**Please note Versatile Tanks DO NOT repair water tanks**
When purchasing a new property, there are many factors you need to consider – especially when installing a stormwater detention system. These factors can include what your responsibilities are regarding stormwater retention at the property, if there are any existing drainage issues, if the property falls under the BMO (Bushfire Management Overlay) and many more.
If you are moving into a new property and want to install a stormwater OSD (On-Site Detention) tank, then here are some important factors to consider:
Managing stormwater – who is responsible?
Before purchasing a new home, it is important to investigate if there are any potential drainage or flooding issues. These problems can be identified by having a professional building inspection or consulting with a hydraulic engineer. If a drainage problem is identified, it’s important to know who is responsible.
To make it simple; it is your responsibility to solve any drainage problems if they are solely on your property. However, check with your local council as council requirements can differ from one another. As a property owner, your responsibilities regarding stormwater management can include:
- Resolving any drainage problems you inherit from the previous owner.
- Seeking out flood risk information from your state or local government.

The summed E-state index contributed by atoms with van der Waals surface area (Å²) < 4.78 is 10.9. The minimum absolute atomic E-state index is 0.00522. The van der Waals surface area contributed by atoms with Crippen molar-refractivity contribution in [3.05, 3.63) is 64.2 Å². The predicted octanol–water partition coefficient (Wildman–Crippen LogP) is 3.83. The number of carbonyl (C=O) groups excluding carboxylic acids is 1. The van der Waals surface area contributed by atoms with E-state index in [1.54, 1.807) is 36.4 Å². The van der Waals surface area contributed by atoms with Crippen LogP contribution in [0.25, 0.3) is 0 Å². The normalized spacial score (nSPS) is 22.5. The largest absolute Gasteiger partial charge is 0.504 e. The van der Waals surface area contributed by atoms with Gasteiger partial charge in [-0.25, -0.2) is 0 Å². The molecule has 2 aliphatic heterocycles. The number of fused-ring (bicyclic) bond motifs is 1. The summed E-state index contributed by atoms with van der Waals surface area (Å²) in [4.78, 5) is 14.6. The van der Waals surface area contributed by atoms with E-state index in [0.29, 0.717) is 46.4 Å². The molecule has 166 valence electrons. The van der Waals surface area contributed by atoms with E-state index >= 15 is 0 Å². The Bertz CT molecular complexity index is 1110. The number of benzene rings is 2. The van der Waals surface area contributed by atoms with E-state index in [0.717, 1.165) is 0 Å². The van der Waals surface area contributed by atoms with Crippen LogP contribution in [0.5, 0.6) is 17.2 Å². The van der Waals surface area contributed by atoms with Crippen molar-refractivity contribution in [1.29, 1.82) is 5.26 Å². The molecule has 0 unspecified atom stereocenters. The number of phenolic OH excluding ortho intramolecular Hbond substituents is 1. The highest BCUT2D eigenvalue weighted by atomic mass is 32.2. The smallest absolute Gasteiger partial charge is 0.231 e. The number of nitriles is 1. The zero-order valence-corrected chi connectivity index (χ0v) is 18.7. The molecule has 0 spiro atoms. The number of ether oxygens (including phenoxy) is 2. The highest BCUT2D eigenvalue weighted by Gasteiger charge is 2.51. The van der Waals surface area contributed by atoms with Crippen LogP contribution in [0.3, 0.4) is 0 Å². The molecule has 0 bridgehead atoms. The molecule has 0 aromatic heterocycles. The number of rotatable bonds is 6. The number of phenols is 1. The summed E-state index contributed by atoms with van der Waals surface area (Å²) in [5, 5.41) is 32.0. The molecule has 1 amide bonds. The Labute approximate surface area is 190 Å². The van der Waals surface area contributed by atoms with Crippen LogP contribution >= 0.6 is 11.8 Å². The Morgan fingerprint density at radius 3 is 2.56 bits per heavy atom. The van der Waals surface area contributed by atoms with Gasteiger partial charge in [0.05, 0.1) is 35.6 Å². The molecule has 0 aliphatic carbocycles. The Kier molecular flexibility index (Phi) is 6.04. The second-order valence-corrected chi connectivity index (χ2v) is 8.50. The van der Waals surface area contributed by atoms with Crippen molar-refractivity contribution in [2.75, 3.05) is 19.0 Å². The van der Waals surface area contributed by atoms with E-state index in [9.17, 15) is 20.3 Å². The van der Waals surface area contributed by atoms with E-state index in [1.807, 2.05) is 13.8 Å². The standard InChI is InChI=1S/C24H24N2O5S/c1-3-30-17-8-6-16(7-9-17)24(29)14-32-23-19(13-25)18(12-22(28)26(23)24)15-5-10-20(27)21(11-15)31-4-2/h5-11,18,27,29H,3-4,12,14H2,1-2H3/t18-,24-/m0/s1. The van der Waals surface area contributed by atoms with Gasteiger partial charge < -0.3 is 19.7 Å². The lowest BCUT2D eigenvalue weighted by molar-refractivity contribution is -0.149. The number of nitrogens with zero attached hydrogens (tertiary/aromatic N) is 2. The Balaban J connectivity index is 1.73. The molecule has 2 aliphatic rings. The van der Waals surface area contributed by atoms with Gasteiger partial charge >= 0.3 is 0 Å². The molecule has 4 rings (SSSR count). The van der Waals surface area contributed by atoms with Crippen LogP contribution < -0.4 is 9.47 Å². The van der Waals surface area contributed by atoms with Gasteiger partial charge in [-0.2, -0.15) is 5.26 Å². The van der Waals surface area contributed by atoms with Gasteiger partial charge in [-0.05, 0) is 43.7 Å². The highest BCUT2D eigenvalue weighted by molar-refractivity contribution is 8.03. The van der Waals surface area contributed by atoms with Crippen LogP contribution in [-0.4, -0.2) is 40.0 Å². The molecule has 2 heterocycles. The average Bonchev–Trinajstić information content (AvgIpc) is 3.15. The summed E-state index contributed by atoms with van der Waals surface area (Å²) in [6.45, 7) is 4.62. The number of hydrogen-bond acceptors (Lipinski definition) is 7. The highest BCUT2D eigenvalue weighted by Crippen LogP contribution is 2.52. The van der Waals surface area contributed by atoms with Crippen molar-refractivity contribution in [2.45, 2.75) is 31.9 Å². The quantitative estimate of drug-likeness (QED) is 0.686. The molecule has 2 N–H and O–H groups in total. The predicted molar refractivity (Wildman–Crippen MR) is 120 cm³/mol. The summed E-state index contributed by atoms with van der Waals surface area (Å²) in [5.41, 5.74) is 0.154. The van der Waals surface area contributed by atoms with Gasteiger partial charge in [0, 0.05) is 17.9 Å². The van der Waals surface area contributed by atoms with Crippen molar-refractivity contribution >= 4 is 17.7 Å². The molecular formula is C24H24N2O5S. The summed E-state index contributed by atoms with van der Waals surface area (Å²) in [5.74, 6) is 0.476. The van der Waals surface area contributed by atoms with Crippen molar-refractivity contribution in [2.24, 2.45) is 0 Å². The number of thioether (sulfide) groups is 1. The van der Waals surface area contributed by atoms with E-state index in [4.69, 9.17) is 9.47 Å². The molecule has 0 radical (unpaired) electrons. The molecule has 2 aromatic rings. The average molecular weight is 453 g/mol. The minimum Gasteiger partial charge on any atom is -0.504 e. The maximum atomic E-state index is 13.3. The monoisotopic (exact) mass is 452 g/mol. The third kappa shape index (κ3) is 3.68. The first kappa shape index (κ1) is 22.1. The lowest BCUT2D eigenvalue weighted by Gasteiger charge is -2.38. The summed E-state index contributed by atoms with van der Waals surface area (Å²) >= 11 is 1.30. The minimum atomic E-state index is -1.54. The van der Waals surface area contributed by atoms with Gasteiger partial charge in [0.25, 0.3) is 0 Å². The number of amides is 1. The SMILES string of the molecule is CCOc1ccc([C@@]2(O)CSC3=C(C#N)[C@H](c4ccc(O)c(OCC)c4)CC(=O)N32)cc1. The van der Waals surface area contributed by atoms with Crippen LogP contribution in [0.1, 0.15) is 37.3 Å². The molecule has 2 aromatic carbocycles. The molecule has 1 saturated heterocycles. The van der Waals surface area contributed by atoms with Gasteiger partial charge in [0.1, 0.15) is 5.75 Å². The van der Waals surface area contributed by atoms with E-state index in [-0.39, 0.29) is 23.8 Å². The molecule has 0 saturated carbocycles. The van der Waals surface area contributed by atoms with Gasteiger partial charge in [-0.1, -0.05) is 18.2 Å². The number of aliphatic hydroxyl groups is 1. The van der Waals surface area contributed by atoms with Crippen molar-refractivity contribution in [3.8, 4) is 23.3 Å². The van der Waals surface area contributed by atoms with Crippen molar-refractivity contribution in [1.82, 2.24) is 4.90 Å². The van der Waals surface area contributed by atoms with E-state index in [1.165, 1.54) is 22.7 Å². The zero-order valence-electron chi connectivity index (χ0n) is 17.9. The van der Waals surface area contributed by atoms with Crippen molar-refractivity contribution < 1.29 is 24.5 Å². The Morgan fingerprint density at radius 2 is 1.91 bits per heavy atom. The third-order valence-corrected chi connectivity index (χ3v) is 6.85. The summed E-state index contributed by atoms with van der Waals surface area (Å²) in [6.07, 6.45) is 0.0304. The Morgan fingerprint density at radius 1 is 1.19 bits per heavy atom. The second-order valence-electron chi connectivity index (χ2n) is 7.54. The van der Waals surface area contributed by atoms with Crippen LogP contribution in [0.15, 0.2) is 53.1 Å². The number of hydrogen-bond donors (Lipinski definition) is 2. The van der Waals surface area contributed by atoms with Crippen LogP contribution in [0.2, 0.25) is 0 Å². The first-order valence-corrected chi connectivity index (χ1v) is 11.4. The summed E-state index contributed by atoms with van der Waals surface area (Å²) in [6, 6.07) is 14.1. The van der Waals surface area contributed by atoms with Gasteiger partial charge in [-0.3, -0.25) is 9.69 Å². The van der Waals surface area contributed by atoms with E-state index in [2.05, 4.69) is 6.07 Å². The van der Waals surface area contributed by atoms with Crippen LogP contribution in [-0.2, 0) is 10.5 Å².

- Resolving any drainage issues that are completely contained within your property.
- Ensuring your water detention system is compliant with applicable regulations and building codes.
Will you require an OSD tank?
Apart from the benefits of an underground concrete water tank including water security and reduced water bills, you must also determine if your property will require an underground stormwater detention system. Although, many new properties are required to install an OSD tank on-site during development.
You can find out if your property falls within the BMO by creating a property report on the VicPlan website. You can also find out information about any potential risk of flood and storm damage by using the Australian Flood Risk Information Portal on the Geoscience Australia website. This will provide useful information such as flood maps, rainfall assessments and more.
Where can stormwater come from?
Stormwater is generated by rain runoff in common hard surface areas such as:
Why are stormwater detention tanks necessary?
A stormwater detention tank is used for delaying the release of stormwater that is discharged from a commercial, industrial or a residential property. Unlike rainwater tanks which are designed to retain the captured water, OSD tanks are typically designed to slowly drain over a period between 24 to 36 hours.
Stormwater detention systems are important for issues such as reducing the risk of flooding problems and reducing the amount of erosion from polluted stormwater entering urban waterways.
If you find yourself needing to install a stormwater detention system at your new property, reach out to us at Versatile Tanks. Our quality range of underground tanks are manufactured using our own unique concrete mix, ensuring a strong and durable water tank that is designed to last.